Monday, June 13, 2005

Housing Crash

This article reveals the irrationality in people's thinking about housing:
The key difference is that stocks are purely financial investments. You can sell a stock on a whim, and you don't have to run out and buy another. By contrast, people live in houses, and if they sell they have to move -- which is both costly and time-consuming.

"How could you have a housing crash?" asks Ted Aronson, managing partner at Aronson Johnson Ortiz, a Philadelphia money manager. "We all just sell our houses and move into a trailer park?"
No, the way you have a housing crash is that the guy next door to you gets divorced and has to sell his house and the market clears at a rate much lower to yours. You are now upside down on your mortgage, so if rates rise or you are forced to sell, you will give your house back to the bank rather than eat the $200K loss. Incidentally, banks expect this.

Banks will have to write down their losses and sell their new assets at firesale rates. This will push mortgage rates higher and depress prices further. People with ARMs will also end up upside down on their mortgage and be pushed to make payments they just cannot. They will cut spending if possible, if not, they will hand the keys back to the bank.

This will continue until the only people holding houses are those with fixed rates they can meet BUT their property price will be set by the guy next door who had to sell.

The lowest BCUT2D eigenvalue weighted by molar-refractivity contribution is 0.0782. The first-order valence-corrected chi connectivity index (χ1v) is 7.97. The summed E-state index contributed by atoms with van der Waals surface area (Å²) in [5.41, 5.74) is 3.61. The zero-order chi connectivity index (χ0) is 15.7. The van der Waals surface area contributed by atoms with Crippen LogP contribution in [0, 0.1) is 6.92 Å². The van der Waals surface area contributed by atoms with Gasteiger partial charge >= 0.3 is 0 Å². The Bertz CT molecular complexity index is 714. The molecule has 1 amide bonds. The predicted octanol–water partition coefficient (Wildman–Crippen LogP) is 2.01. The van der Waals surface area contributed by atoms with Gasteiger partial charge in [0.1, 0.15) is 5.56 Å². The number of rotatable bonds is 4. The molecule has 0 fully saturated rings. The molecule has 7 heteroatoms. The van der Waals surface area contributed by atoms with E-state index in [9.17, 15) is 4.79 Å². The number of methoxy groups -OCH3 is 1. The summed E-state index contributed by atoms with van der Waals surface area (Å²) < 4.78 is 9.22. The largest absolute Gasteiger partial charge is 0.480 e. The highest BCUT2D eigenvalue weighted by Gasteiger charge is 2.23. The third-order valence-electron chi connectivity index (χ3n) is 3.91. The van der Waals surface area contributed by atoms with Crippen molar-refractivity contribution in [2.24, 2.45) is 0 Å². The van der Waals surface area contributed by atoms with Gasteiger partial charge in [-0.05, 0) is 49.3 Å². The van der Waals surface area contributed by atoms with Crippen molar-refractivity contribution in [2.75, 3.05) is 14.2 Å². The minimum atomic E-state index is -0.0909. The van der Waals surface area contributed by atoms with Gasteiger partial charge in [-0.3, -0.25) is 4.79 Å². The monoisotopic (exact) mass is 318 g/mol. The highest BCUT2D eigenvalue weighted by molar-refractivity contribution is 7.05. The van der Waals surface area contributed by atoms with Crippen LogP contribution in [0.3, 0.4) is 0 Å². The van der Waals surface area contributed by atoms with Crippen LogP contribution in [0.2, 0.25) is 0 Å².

An interesting point on the consequence of the pop:
The IMF found after studying housing cycles world-wide that "private consumption fell sharply and immediately in the case of housing price busts while the decline was smaller and more gradual after equity price busts." That's even though housing price declines were usually smaller at 30%, adjusted for inflation, compared with 45% for stocks. The U.S. had never experienced a decline of such a size in the period the IMF studied, so it's unclear how much the global experience would apply to the U.S.
Remember -- cheap equity frequently went back to consumers in the form of crazy promos. Those of us who did not get in on the Internet bubble could still order furniture online at deep discounts with free shipping! So an equity pop would just reduce "excess" spending generated by shareholder wealth being channeled to consumer surplus via freebies.

In housing, ARMs mean that higher rates/lower prices will result in less household discretionary spending as more money goes into making those mortgage payments. If people aren't upside down on their loans, they will eat dogfood to make payments until they 1) divorce or 2) get fired. Then they hand the keys back to the bank.

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